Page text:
British Airways (BA) and US hotel group Marriott are facing significant fines, following high profile data breaches reported in 2018.
The Information Commissioner’s Office (ICO) has issued notices of intent to fine BA a record £183m, whilst Marriott faces a £92.2m penalty. You can read the ICO’s statements on their website.
The data breach which affected British Airways was reported in September 2018. Customers on the BA website were diverted to a fraudulent site, where details of around 500,000 users were stolen. The airline has said that it is “surprised and disappointed” by the fine. The NCSC has previously issued advice for British Airways customers.
Marriott’s breach, which was reported in 2018 but is thought to date back to 2014, saw millions of users affected. Marriott also expressed its disappointment, stating the company will “contest” the ICO penalty. The NCSC has also provided advice for Marriott customers.
The ICO has the power to act against organisations that are deemed to have not taken appropriate care of users’ data and those who infringe the General Data Protection Regulation (GDPR), which came into force last year.
If you are concerned that your details have been affected by a data breach, then there are some steps you can take to help mitigate the risk:
- The NCSC has published top tips for staying secure online. You may also want to visit ‘have I been pwned’ (or other similar services), which can tell you whether your details have been previously compromised, and alert you to future leaks so that you can update your password if necessary.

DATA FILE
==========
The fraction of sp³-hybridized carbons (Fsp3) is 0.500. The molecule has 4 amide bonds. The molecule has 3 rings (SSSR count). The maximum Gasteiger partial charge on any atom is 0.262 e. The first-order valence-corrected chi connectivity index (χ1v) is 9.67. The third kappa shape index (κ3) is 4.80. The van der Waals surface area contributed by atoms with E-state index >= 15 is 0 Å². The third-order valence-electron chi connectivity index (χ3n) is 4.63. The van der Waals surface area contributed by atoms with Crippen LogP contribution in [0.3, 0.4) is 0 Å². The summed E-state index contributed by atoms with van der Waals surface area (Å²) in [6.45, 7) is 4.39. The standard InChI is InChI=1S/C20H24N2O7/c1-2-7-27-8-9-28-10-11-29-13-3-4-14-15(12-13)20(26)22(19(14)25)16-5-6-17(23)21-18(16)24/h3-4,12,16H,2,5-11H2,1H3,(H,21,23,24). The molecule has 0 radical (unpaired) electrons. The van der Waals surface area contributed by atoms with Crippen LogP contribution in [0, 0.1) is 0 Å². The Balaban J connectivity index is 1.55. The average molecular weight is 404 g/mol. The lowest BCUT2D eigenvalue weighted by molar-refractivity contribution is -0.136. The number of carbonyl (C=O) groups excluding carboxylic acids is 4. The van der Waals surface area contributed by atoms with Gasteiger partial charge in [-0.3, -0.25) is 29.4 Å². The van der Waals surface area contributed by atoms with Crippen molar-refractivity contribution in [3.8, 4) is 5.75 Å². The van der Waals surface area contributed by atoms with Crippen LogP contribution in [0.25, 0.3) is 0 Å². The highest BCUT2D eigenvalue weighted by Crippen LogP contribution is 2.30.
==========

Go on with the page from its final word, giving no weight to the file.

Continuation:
- It’s good practice to use two-factor authentication on your sensitive accounts and the NCSC recommends that you have unique passwords for all of your accounts.
- You should also remain vigilant to suspicious phone calls or targeted emails. We have guidance which looks at the issue, impact and mitigation of phishing following data breaches.
Members of the public that think they have been a victim of online crime can also report a cyber incident using Action Fraud’s online fraud reporting tool anytime of the day or night, or call 0300 123 2040. For further information visit www.actionfraud.police.uk.
Zoom fixes video-on vulnerability
Following widespread media coverage on what was considered a “low-risk” vulnerability, Zoom has pushed out a patch to fix a zero-day vulnerability for Mac users who have the Zoom app installed.
It was reported that the vulnerability could allow hackers to access Mac webcams, forcing users to launch a video chat.
However, security researcher Jonathan Leitschuh, who discovered the flaw, said not all Macs were vulnerable.